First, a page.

HOKA Challenger 7 review: Cushioned and reliable road-to-trail cruiser

Can HOKA’s plush jack-of-all Challenger 7 handle all your road-to-trail needs?

Hoka Challenger 7 review
(Image credit: Kieran Alger)
T3 Verdict

A big step up on the last iteration, the HOKA Challenger 7 is a reliable, relatively well-balanced workhorse of a road-to-trail shoe that’s great for easy miles and casual meanders. It’s probably up there among the best trail running shoes we’ve tested, but we’d still recommend the Speedgoat 5 ahead of this purely for its versatility at a wider range of paces.

Reasons to buy
  • +

    Lightweight, disappearing feel

  • +

    Good versatility

  • +

    Reliable traction and grip

Reasons to avoid
  • -

    Narrow fit uppers

  • -

    Tight toe box

  • -

    Not the liveliest at faster paces

Why you can trust T3 Our expert reviewers spend hours testing and comparing products and services so you can choose the best for you. Find out more about how we test.

Before I started testing for this HOKA Challenger 7 review, my first question was why HOKA needed another option in its line-up of tarmac-to-trail running shoes. After all, the Speedgoat 5 and the Torrent 3 do a pretty solid multi-terrain job already.

HOKA’s answer: the big changes to the seventh generation Challenger give it a better combination of road performance with versatile trail traction, which makes for a plusher ride, compared to the more responsive Torrent and the more balanced Speedgoat. So is it true? I put it through some rigorous all-terrain miles to determine whether the Challenger 7 can earn its right to be featured in our best trail running shoe guide.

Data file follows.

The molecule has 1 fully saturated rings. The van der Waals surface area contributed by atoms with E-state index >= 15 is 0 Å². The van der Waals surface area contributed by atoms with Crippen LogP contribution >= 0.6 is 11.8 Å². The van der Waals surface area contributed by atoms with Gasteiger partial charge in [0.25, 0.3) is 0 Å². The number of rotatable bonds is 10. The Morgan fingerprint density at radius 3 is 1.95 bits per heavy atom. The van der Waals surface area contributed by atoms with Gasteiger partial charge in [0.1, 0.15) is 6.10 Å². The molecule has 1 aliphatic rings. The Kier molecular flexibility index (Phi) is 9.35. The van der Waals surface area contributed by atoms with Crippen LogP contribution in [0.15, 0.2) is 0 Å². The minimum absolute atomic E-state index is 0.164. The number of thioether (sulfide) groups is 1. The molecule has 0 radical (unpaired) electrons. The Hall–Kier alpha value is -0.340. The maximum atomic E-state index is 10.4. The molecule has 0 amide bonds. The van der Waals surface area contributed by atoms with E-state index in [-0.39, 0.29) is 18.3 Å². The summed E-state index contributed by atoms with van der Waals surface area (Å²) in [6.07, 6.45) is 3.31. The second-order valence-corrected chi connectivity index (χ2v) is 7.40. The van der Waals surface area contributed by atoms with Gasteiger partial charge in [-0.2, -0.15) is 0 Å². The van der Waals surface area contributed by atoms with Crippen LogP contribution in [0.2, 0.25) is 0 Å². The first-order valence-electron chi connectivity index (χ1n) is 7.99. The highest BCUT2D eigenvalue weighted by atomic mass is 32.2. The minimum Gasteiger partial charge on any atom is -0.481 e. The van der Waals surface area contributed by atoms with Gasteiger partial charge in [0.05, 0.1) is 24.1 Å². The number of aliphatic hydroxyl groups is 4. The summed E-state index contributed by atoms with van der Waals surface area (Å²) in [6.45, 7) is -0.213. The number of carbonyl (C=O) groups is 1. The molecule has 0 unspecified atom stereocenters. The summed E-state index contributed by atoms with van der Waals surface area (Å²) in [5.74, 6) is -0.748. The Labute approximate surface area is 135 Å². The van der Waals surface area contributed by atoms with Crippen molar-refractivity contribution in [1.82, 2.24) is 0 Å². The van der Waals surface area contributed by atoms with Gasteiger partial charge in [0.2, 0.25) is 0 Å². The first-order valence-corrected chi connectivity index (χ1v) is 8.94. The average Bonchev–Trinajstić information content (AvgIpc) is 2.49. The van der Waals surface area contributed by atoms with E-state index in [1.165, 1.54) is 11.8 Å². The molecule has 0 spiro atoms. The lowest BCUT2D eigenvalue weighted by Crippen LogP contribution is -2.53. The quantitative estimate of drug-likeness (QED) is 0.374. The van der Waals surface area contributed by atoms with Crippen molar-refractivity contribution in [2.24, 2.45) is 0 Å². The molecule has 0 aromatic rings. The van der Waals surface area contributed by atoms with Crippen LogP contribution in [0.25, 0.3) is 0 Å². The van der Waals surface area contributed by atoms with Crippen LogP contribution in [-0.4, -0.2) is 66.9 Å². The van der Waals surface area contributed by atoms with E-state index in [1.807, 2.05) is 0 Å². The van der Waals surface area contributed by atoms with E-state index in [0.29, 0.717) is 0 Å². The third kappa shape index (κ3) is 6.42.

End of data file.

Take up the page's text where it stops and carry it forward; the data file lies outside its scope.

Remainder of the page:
HOKA Challenger 7 review: Price and availability

The HOKA Challenger 7 ATR was launched in December 2022. It’s available to buy now at HOKA US, HOKA UK and HOKA AU for a recommended retail price of £130/$145/AU$250.

The Challenger slots in between the HOKA Speedgoat 5 (£140/$155) and the HOKA Torrent 3 (£120/$130). In the UK, it’s £15 cheaper than rival road-to-trail shoes, the New Balance Fresh Foam X Hierro v7 and £35 cheaper than the nitrogen-infused inov-8 TrailFly Ultra G280. However, it’s slightly more expensive than the Nike Pegasus Trail 4.

Hoka Challenger 7 review

(Image credit: Kieran Alger)

HOKA Challenger 7 review: What’s new?

In a bid to make it lighter, plusher – and more road-focused – the HOKA Challenger 7 went through a pretty major overhaul. This all-terrain cruiser now has a higher stack of new compression moulded EVA midsole foam to beef up the cushioning and protection. Up top, there’s a new engineered mesh upper for improved breathability, security and comfort.

Flip them over, and you’ll find a brand new proprietary Durabrasion rubber outsole for better durability with 4mm lugs and a tweaked grip pattern. Inspired by gravel tires, it has smaller, tightly spaced lugs in the centre and larger, more aggressive lugs at the edges to improve traction on the lumpy, bumpy off-road. Despite those tweaks – and that bigger cushioning layer – the Challenger 7 is lighter than its predecessor, the Challenger 6. The men’s shoe has dropped 27g while the women’s has shed 22g. Both are now also lighter than the HOKA Speedgoat 5.

HOKA Challenger 7 review: Fit

I ran in my regular size, and they’re generally a happy fit, with great heel hold thanks to a well-padded heel collar. However, the foot wrapping is quite snug, close and compact, particularly across the top of the midfoot. And there's also not a great deal of wiggle room in the toe box. So I’d recommend going true to size in the HOKA Challenger 7 but consider the wider sizes if you like a shoe with a roomier fit.

Hoka Challenger 7 review

(Image credit: Kieran Alger)

HOKA Challenger 7 review: Running performance

In testing, I covered about 50 miles in the HOKA Challenger 7 on a mixture of road and trail, including compacted river paths that can get muddy and wet. That included one 2.5-hour easy plod. One caveat: I didn’t get to test them on anything particularly steep or technical, like rocky coastal paths or big hairy mountain descents.

Right out of the box, the Challenger 7 offers a good step-in comfort with a relatively disappearing feel on foot. Though, like many HOKA shoes, they fit slightly narrow. That higher bed of softer midsole foam makes for a comfortable ride with a decent layer of protection underfoot to soak up the road impact and any lumps and bumps on the trail. Overall, I enjoyed my miles in these shoes. They performed well on most of the terrain I encountered, and this is the kind of shoe you can easily gravitate to.